But after two state-ordered investigations and a major effort to tighten controls on grading and graduation certification, the drop was not a surprise across the school system; some expected fewer graduates amid more rigorous practices.
The new numbers are the first look at graduation rates since changes were made. School officials said they have implemented 28 recommendations made by auditors.
“Under this stricter and more accurate measure, today’s graduation rate numbers present a difficult but necessary truth about the true progress we have made in preparing our students,” Monica Goldson, interim chief executive of Prince George’s public schools, said in a statement. “While the results do not show the progress we want, they do provide us with the accurate measure we need.”
Goldson said the system will remain vigilant “to ensure that the progress we made leaves our students, staff and community proud of their diplomas.”
Before allegations of fraud came to light, graduation rates in Prince George’s had been on the rise, improving more than 8.5 points over four years, to 82.7 percent for the Class of 2017.
In early 2017, Kevin Maxwell, who was chief executive of the Prince George’s school system at the time, paraded through high schools with pompoms and celebratory banners, cheering on the gains even as some observers had begun to raise concerns.
But later the same year, four members of a school board minority bloc said whistleblowers had stepped forward with allegations of grade tampering and transcript irregularities in county high schools.
A second investigation the next year found that the school system — Maryland’s second-largest — had improved many practices, but still had a major issue with absenteeism.
Raaheela Ahmed, who was a member of the board minority bloc that raised concerns, was pointed about the new state numbers.
“Sadly, this data shows how inflated our graduation rates became as a result of the grade fixing, unauthorized credit recovery programs and policy violations under the previous school system administration,” she said. “Now, because of the accountability procedures we’ve put in place, I believe our numbers are more honest.”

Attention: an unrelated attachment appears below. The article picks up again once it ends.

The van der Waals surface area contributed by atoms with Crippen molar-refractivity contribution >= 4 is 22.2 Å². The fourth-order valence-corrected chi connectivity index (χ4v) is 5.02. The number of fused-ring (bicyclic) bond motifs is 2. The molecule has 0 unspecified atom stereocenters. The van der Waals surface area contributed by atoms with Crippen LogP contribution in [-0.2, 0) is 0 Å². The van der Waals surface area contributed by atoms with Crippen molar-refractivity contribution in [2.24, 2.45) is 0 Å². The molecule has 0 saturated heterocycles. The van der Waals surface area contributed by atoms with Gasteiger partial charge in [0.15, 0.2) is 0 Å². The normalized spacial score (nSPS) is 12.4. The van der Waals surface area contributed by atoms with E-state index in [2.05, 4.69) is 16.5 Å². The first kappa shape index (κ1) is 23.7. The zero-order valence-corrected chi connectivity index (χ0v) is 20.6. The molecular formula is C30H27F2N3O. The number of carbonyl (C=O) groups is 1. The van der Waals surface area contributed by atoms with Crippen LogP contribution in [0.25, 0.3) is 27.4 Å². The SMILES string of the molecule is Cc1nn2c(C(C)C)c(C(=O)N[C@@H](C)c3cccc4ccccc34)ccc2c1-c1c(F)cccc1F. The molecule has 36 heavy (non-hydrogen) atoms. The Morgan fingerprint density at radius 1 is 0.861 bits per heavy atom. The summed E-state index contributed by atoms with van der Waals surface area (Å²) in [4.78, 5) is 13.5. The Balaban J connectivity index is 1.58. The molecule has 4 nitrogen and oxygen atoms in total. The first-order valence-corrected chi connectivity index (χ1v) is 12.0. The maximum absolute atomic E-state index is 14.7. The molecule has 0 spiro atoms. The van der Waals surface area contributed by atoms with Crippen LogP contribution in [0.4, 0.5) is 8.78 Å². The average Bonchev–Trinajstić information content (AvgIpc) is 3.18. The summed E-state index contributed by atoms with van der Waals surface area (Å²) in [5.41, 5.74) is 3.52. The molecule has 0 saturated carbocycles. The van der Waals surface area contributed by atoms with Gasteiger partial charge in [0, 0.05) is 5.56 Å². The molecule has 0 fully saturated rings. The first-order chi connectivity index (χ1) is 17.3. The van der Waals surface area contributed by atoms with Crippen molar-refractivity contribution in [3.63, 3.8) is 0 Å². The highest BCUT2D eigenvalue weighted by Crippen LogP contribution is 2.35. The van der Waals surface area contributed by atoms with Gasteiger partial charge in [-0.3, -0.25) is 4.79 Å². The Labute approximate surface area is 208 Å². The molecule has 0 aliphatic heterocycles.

“We’re not where we could be, but at least we’re owning where we’re at,” she said.
Other board members expressed a mix of sentiments.
Alvin Thornton, chairman of the county board of education, said he was concerned about the significant decrease in the graduation rate but appreciated the system’s “laser focus” on strengthening practices.
Thornton noted remarks made in January by the president of the Maryland State Board of Education, who supported Goldson’s assertion that, following an overhaul of procedures, the system’s graduation and grading processes rate among the state’s best.
“I would almost guarantee that that’s true, not only because of the seriousness of purpose that you clearly bring to addressing this but because your county has been scrutinized in a way that none other has,” board President Justin M. Hartings said as Goldson and Thornton appeared before the state board.
Edward Burroughs III, a board member who led the minority bloc calling attention to the problem, said the system must focus foremost on student learning.
“It does a real disservice to students when adults focus on artificially raising the graduation rate instead of making sure that students are learning,” said Burroughs, the board’s vice chairman.
Burroughs expressed concern for those who did not earn diplomas.
“We need to look at these students and figure out how to support them and learn from their unfortunate experience so we can better prepare our students not just to graduate but to be successful all through school,” he said.
Statewide, the graduation rate fell by about half a point, to 87.12 percent. Ten of the state’s 24 systems slipped, while 14 edged up, but many of the changes were by less than a point. Montgomery County’s rate dipped 1.17 points.